SaaS risk today is one of the biggest risks. It's like taking your third party risk, multiplied by your Shadow IT risk, multiplied by the application layer risk. This is where you are: SaaS, uncontrolled. Added to the infrastructure risk that you have with AWS, Azure, GCP, and the split responsibility model for security. Many people term this “shared responsibility.” But the truth for IR is that it’s really split.
We’ve built an expertise in understanding cloud forensics, and from this expertise, we’re able to offer different products and solutions. For example, we understand what kind of forensic data needs to be collected from where, how to store it, and for how long we need to store it—so we built a forensic data lake. Because we understand forensic data so well, we also understand how attacks look in cloud and SaaS environments. So, we were able to proactively build an automated threat hunting capability.
Knowing all of that, we definitely know how to respond very, very quickly to those incidents when they occur in our clients’ environments. We’re able to help our customers recover much faster than anyone else. And today, it takes us a few hours to help respond to those incidents instead of weeks and months because we already have all the data we collected in advance and we’ve verified all the data that needs to be kept is being kept.
We have a lot of automation. Our platform automates the entire process, which is something very, very different than all the other products that you have mentioned. Our approach helps you to gain visibility of your controls, configurations, and stuff that has been misconfigured.
Cole Grolmus: Rephrasing what you said in a slightly different way: instead of starting from zero when an incident occurs, you've got a Mitiga customer X percentage along the way of already having the data that they would need to investigate an incident, and the playbooks and the means for how to perform an investigation. That's the starting point for a Mitiga customer, as opposed to starting from scratch and having to build that all on the fly.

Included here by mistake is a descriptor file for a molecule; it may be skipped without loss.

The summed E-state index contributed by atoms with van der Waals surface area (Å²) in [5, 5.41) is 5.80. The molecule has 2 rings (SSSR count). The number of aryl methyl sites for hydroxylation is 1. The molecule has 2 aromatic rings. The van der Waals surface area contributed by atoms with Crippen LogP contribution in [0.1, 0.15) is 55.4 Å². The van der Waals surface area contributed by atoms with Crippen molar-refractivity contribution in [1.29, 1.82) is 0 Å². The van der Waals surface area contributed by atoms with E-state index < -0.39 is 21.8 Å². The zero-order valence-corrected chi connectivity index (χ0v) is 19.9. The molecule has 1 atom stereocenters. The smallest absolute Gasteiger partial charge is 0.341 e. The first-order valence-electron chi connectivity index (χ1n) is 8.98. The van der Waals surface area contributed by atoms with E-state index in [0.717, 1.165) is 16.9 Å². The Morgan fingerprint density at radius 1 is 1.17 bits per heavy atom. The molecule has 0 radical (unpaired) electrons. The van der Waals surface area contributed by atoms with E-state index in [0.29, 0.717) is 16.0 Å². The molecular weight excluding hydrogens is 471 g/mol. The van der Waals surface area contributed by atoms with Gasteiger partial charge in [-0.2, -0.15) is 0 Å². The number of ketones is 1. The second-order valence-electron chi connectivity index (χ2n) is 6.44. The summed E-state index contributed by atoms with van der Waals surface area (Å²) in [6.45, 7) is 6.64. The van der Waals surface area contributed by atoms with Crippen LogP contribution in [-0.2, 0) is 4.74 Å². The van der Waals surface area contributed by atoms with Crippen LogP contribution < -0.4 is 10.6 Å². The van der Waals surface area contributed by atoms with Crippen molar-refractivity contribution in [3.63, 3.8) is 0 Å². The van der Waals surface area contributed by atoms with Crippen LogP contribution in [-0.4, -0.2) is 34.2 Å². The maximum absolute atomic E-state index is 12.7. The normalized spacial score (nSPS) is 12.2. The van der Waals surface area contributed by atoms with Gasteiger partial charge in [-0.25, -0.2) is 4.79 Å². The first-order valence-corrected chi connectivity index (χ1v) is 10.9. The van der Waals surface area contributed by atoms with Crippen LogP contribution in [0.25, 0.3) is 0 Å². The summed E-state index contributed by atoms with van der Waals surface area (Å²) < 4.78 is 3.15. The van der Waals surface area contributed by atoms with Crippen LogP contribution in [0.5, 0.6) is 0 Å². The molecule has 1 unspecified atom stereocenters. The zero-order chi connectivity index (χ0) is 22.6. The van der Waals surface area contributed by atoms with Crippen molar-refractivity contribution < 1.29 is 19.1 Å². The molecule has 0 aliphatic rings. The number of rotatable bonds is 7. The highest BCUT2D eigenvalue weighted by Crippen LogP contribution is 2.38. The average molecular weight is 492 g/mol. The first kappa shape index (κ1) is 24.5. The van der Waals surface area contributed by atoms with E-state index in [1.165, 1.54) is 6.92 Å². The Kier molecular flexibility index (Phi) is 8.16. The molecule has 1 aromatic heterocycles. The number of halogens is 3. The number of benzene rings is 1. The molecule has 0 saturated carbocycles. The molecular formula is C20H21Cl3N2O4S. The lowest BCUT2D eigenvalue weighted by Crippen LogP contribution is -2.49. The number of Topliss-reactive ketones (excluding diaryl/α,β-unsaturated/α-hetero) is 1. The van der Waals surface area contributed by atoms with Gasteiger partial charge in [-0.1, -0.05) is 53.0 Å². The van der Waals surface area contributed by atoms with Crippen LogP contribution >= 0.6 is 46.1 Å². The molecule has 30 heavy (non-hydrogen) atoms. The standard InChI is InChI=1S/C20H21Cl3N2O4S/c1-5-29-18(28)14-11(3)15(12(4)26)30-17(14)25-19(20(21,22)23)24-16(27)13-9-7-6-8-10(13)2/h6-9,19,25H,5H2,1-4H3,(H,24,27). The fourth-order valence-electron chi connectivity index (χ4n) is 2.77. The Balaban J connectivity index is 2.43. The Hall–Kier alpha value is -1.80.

Tal Mozes: We’ve learned that when it comes to the cloud, if you haven't thought about it in advance, you won't have all the telemetry you will need for a comprehensive investigation. In most cases, you won't be able to ask your cloud provider for those logs, or you will need to wait for weeks to get the data you need to start an investigation.
Even when you go to certain SaaS services like Office 365, they will only give you the last seven days of data. If you want to look at something older than that, for example, investigate a business email compromise that happened 10 months ago, they will throttle downloading the logs and it'll take you more than 24 hours to download. You'd better save it all in advance, so when you're being called to the response, you don't have to spend three weeks just collecting data. Streamline the investigation with all the automation that we have built.